The Ship, the Island and the Soul
The story of the Shipwrecked Sailor was written in the Middle Kingdom era of ancient Egypt. It is approximately 4000 years old.
In ancient Egypt, a ship was returning to the harbour. The sailors looked forward to celebrating their return, but their commander refused to leave his cabin. He sat on his bed, frozen and terrified. The ship’s lieutenant tried to comfort him by showing interest in his reason for not leaving. The commander admitted that he failed the adventure’s commercial mission and was afraid the pharaoh would order his death. His fear was so great that the wise lieutenant decided to tell him about his past adventure.
The Lieutenant’s Story
I was sailing with a crew of 120 experienced sailors, but despite their bravery and offerings to the gods, they could not overcome the rage of a mighty storm. The ship was split into pieces, and all the sailors drowned. I was the only one who survived. I was floating on the green waves, carried on a broken piece of wood for days, which seemed like an eternity until one starry night, I was placed on an island.
On the island, all my needs were fulfilled. I found fresh, sweet water, delicious vegetables, fruits, and fish. I had plenty of rest and burnt offerings to the gods, thanking them for saving my life. One afternoon, I was awakened by an earth-cracking noise. When I opened my eyes, I saw a huge golden serpent with the face of a man, a big beard, and eyebrows made of real lapis lazuli. He was coiled up in front. I was petrified and even more devastated when he asked me in a demanding voice: “Who is it who has brought you, little one; who is it who has brought you? If you delay in telling me who has brought you to this island, I shall see that you find yourself as ashes, transformed into one who was not seen”.
I could not reply because I didn’t hear his words with my ears, though he was speaking to me. I heard him without hearing, and I lost all knowledge of myself in his presence. Gently, he took me to his nest and did not harm me in any way. My fears gradually disappeared. I felt safe in my new abode. One day, the serpent told me: “Do not fear, do not fear, little one, do not turn white. You have reached me. Destiny has allowed you to live. Fate has brought you to this Island of the Ka, the island of the soul, within which there is not anything which does not exist.” The serpent explained that those who suffered misfortune, like me, and who acknowledge their pain and share their stories with others can also experience the goodness in life. He then told me his story, which took place on the island.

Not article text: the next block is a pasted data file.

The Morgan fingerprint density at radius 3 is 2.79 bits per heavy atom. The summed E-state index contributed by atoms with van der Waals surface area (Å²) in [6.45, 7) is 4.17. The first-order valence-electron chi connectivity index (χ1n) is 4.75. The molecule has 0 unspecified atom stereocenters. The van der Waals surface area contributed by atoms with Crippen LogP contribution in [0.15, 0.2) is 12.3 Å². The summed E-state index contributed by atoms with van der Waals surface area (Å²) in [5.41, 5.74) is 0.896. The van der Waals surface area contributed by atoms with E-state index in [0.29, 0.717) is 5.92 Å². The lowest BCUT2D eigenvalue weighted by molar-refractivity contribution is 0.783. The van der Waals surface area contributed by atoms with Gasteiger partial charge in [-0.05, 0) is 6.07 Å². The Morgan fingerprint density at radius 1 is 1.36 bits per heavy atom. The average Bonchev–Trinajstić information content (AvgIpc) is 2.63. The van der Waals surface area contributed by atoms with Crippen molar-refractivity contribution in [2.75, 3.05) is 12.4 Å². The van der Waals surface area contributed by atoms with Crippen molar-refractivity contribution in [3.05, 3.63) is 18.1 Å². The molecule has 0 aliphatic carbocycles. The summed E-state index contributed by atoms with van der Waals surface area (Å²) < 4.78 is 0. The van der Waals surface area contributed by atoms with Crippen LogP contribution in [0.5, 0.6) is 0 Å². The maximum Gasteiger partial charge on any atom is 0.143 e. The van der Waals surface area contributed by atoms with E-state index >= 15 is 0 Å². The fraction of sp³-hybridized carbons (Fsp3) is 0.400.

“I lived on the island with 75 members of my serpent family. One of them was my beloved daughter. Then, a star fell from the sky and exploded on the island. The great fire burnt everybody except me. But I died within when I discovered their heap of corpses.” The serpent turned his gaze, now looking at me, and said “Surrender to your desire to change the past. You were unable to save your crew from drowning. You will return home and will dwell with your loved ones.”
Excited about the news that I’d return home, I thanked the serpent and offered him precious gifts, jewels, incense, and oils from the treasures of Egypt. But the serpent declined my gifts. Instead, he asked me to share the story of the good serpent on the island of the soul with my people.
Here I am, I said to the commander, sharing my story of misfortune that turned into a life of good fortune. Surrender to your desire to control and change your misfortune. Come out of the ship and be truthful to the pharaoh.
The bitter commander looked at my hopeful face and said in a dull voice: “Do not act as an astute man, my friend. Who would give water to the duck at daybreak, when it is to be slaughtered in the morning?”
Timeless Wisdom. What do we need it for?
Who will listen to counsel given by a serpent on a mythical island? In tackling past, present or even future misfortune, is it practical to retreat to the island of the soul? Is it not a tale of mere escapism? What’s the point of the island of the soul when engaging with practical daily issues? It may be a children’s fairy tale.